“Do you think my re-election has anything to do with academic qualifications? It has everything to do with my work,” says Makwana, reeling off his daily schedule. “I am up at four in the morning and if there have been complaints relating to water supply or something that affects individual or community life in my ward, I am on the spot. Despite my early morning rounds, I am in my ward office by 9 am, where I remain up to 1 pm, when I break for lunch to be back by four and stay put till eight. All the while attending to people’s problems,” he adds.
Another BJP corporator, from Gandhigram, Babubhai Ahir, says, “Mine is work on the ground, not pushing files.” Both of Babubhai’s sons have passed their higher secondary examinations, are married and are well-settled. “Not once in my life have I felt the absence of a degree. My work in public life speaks much more than degrees,” says the three-time office-holder. It is the will to be of service to people that matters, he adds.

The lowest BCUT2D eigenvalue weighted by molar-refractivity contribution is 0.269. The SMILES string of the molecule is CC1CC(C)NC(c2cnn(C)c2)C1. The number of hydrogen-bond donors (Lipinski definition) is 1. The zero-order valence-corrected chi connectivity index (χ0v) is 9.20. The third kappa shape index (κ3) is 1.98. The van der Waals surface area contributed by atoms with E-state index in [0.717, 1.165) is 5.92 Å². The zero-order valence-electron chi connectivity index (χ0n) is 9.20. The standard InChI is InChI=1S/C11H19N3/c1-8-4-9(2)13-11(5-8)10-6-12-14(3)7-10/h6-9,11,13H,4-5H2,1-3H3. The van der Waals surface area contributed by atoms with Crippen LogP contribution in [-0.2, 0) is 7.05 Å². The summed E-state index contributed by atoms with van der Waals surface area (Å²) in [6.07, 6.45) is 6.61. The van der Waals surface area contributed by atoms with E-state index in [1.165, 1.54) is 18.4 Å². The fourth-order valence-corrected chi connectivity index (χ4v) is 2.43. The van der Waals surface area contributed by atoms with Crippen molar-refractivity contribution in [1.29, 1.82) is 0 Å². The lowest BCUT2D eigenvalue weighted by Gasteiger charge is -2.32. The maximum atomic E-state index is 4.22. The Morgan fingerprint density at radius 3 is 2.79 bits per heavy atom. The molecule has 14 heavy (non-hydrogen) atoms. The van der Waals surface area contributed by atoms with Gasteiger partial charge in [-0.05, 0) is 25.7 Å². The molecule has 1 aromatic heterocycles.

Half a century ago, reminisces Babubhai, times were trying. Families were large and economic conditions bad, so no sooner were you of school-going age than you were required to help out in the fields. “Every additional hand in the farm helped save money, so after learning the basics of arithmetic and reading and writing in one’s native language we started to help in the farm. I was no exception,” he adds.
By R.K. Misra in Gandhinagar